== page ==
Co-Active Coaching

Co-Active Coaching

New Skills for Coaching People Toward Success in Work and Life

Davies-Black Publishing, 2007
First Edition: 1998 more...

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Ten years ago, coaches were essentially consultants who prescribed specific behaviors for clients struggling in the workplace. These days, coaches have much more experience and expertise; the best of them relate to their clients “co-actively,” as partners rather than as authority figures. In fact, Laura Whitworth, Karen Kimsey-House, Henry Kimsey-House and Phillip Sandahl contend that such coaching can facilitate fundamental changes in many aspects of a client’s life, not just at work, and they outline the skills coaches need to accomplish this. The book includes a CD that explains the basic principles of their philosophy, and an appendix with forms and exercises for coaches and clients. getAbstract recommends it to managers and human resource professionals who want to brush up the softer side of their coaching skills.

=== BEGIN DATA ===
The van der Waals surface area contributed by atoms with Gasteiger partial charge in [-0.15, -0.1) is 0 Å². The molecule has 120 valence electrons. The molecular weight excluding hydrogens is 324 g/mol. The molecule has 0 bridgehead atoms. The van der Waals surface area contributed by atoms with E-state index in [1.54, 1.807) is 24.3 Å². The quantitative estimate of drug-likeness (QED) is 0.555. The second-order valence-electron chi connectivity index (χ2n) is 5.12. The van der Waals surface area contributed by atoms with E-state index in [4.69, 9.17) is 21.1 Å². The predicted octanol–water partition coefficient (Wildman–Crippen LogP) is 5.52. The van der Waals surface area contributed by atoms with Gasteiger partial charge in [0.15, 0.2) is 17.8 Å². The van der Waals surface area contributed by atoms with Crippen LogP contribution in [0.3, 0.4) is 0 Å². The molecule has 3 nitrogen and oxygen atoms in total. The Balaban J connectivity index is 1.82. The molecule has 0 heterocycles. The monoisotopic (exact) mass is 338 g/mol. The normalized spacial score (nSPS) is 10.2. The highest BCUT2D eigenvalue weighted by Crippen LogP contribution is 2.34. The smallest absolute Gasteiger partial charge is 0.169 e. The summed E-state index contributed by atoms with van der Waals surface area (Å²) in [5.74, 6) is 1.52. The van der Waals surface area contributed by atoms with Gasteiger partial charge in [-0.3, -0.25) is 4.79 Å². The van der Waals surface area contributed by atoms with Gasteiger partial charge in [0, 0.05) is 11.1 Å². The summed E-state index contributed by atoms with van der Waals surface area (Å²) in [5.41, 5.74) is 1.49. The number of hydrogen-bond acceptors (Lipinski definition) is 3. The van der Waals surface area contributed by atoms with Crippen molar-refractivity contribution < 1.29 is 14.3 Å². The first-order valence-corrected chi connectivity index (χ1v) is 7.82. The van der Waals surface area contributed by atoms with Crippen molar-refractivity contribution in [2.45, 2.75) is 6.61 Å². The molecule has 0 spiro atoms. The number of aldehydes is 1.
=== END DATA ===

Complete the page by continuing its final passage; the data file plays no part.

Coaching as Partnership

Ten years ago, a coach working with a corporate executive would recommend solutions for specific problems. But, as coaching has become more popular, techniques have evolved and the field has changed focus. Problem solving is now a by-product of the process, which focuses more generally on the client’s overall development. In co-active coaching, coaches help clients realize their potential by increasing their self-knowledge, perception and understanding. Clients learn to seek answers and make good choices.

Co-active coaches do not consider their clients unmotivated, incompetent, untalented or unenthusiastic. Rather, they recognize the client’s strengths and capabilities. They build a collaborative relationship based on mutual respect, honesty, kindness and caring. Improving work performance is just one aspect of the process. The goal of co-active coaching is to help clients become better, happier human beings.

These four fundamental concepts are basic to the co-active coaching model:

  1. “The client is naturally creative, resourceful and whole” – Many clients expect the coach to do the hard work and fix every dilemma...

About the Authors

Laura Whitworth, Karen Kimsey-House and Henry Kimsey-House are co-founders of an institute that trains coaches, while Phillip Sandahl co-founded an organization that evaluates workplace teams and provides coaching.

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